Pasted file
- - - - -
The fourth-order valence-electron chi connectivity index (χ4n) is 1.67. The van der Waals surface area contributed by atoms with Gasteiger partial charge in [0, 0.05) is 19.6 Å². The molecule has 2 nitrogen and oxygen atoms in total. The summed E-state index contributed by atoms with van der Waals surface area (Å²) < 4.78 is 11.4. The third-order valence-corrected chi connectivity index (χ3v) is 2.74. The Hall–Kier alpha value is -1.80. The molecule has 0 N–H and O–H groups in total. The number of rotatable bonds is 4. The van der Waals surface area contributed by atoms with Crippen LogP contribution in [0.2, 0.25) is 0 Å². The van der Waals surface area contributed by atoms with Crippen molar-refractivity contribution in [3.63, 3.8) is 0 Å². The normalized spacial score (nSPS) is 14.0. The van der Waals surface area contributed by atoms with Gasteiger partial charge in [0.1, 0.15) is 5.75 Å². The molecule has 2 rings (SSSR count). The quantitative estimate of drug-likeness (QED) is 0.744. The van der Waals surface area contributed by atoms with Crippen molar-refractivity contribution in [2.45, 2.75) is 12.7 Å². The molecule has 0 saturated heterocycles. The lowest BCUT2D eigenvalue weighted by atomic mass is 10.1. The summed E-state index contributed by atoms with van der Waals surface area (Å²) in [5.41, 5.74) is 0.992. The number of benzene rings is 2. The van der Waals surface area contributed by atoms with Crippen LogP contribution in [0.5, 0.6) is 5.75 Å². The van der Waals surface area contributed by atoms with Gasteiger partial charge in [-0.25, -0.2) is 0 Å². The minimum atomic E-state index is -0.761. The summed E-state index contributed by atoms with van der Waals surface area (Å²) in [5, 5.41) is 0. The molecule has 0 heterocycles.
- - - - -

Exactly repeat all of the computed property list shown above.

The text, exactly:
The fourth-order valence-electron chi connectivity index (χ4n) is 1.67. The van der Waals surface area contributed by atoms with Gasteiger partial charge in [0, 0.05) is 19.6 Å². The molecule has 2 nitrogen and oxygen atoms in total. The summed E-state index contributed by atoms with van der Waals surface area (Å²) < 4.78 is 11.4. The third-order valence-corrected chi connectivity index (χ3v) is 2.74. The Hall–Kier alpha value is -1.80. The molecule has 0 N–H and O–H groups in total. The number of rotatable bonds is 4. The van der Waals surface area contributed by atoms with Crippen LogP contribution in [0.2, 0.25) is 0 Å². The van der Waals surface area contributed by atoms with Crippen molar-refractivity contribution in [3.63, 3.8) is 0 Å². The normalized spacial score (nSPS) is 14.0. The van der Waals surface area contributed by atoms with Gasteiger partial charge in [0.1, 0.15) is 5.75 Å². The molecule has 2 rings (SSSR count). The quantitative estimate of drug-likeness (QED) is 0.744. The van der Waals surface area contributed by atoms with Crippen molar-refractivity contribution in [2.45, 2.75) is 12.7 Å². The molecule has 0 saturated heterocycles. The lowest BCUT2D eigenvalue weighted by atomic mass is 10.1. The summed E-state index contributed by atoms with van der Waals surface area (Å²) in [5.41, 5.74) is 0.992. The number of benzene rings is 2. The van der Waals surface area contributed by atoms with Crippen LogP contribution in [0.5, 0.6) is 5.75 Å². The van der Waals surface area contributed by atoms with Gasteiger partial charge in [-0.25, -0.2) is 0 Å². The minimum atomic E-state index is -0.761. The summed E-state index contributed by atoms with van der Waals surface area (Å²) in [5, 5.41) is 0. The molecule has 0 heterocycles.